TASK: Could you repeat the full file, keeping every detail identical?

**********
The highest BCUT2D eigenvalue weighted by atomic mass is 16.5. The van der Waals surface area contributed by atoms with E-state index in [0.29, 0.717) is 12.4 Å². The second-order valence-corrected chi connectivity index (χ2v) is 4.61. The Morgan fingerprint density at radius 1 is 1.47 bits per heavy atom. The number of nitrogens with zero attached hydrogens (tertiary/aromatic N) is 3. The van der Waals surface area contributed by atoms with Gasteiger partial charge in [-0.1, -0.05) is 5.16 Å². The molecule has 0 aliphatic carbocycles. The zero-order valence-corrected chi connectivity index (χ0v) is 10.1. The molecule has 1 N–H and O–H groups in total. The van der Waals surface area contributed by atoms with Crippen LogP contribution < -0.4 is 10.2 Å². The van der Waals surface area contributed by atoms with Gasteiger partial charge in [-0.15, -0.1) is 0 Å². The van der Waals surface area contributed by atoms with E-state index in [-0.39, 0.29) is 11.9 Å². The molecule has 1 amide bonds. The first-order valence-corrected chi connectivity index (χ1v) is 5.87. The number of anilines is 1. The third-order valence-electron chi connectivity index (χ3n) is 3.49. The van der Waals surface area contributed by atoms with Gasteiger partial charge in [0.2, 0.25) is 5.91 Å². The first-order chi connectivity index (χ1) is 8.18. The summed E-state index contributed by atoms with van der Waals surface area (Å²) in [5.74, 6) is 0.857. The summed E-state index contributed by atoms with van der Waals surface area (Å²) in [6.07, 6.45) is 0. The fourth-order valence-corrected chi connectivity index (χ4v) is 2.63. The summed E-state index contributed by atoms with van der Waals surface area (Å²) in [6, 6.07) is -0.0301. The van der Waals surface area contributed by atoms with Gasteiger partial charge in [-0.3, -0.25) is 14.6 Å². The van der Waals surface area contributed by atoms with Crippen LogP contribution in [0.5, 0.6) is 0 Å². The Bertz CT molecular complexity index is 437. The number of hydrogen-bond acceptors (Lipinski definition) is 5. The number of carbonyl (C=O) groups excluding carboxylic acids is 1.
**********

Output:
The highest BCUT2D eigenvalue weighted by atomic mass is 16.5. The van der Waals surface area contributed by atoms with E-state index in [0.29, 0.717) is 12.4 Å². The second-order valence-corrected chi connectivity index (χ2v) is 4.61. The Morgan fingerprint density at radius 1 is 1.47 bits per heavy atom. The number of nitrogens with zero attached hydrogens (tertiary/aromatic N) is 3. The van der Waals surface area contributed by atoms with Gasteiger partial charge in [-0.1, -0.05) is 5.16 Å². The molecule has 0 aliphatic carbocycles. The zero-order valence-corrected chi connectivity index (χ0v) is 10.1. The molecule has 1 N–H and O–H groups in total. The van der Waals surface area contributed by atoms with Crippen LogP contribution < -0.4 is 10.2 Å². The van der Waals surface area contributed by atoms with Gasteiger partial charge in [-0.15, -0.1) is 0 Å². The van der Waals surface area contributed by atoms with E-state index in [-0.39, 0.29) is 11.9 Å². The molecule has 1 amide bonds. The first-order valence-corrected chi connectivity index (χ1v) is 5.87. The number of anilines is 1. The third-order valence-electron chi connectivity index (χ3n) is 3.49. The van der Waals surface area contributed by atoms with Gasteiger partial charge in [0.2, 0.25) is 5.91 Å². The first-order chi connectivity index (χ1) is 8.18. The summed E-state index contributed by atoms with van der Waals surface area (Å²) in [5.74, 6) is 0.857. The summed E-state index contributed by atoms with van der Waals surface area (Å²) in [6.07, 6.45) is 0. The fourth-order valence-corrected chi connectivity index (χ4v) is 2.63. The summed E-state index contributed by atoms with van der Waals surface area (Å²) in [6, 6.07) is -0.0301. The van der Waals surface area contributed by atoms with Gasteiger partial charge in [-0.3, -0.25) is 14.6 Å². The van der Waals surface area contributed by atoms with Crippen LogP contribution in [0.5, 0.6) is 0 Å². The Bertz CT molecular complexity index is 437. The number of hydrogen-bond acceptors (Lipinski definition) is 5. The number of carbonyl (C=O) groups excluding carboxylic acids is 1.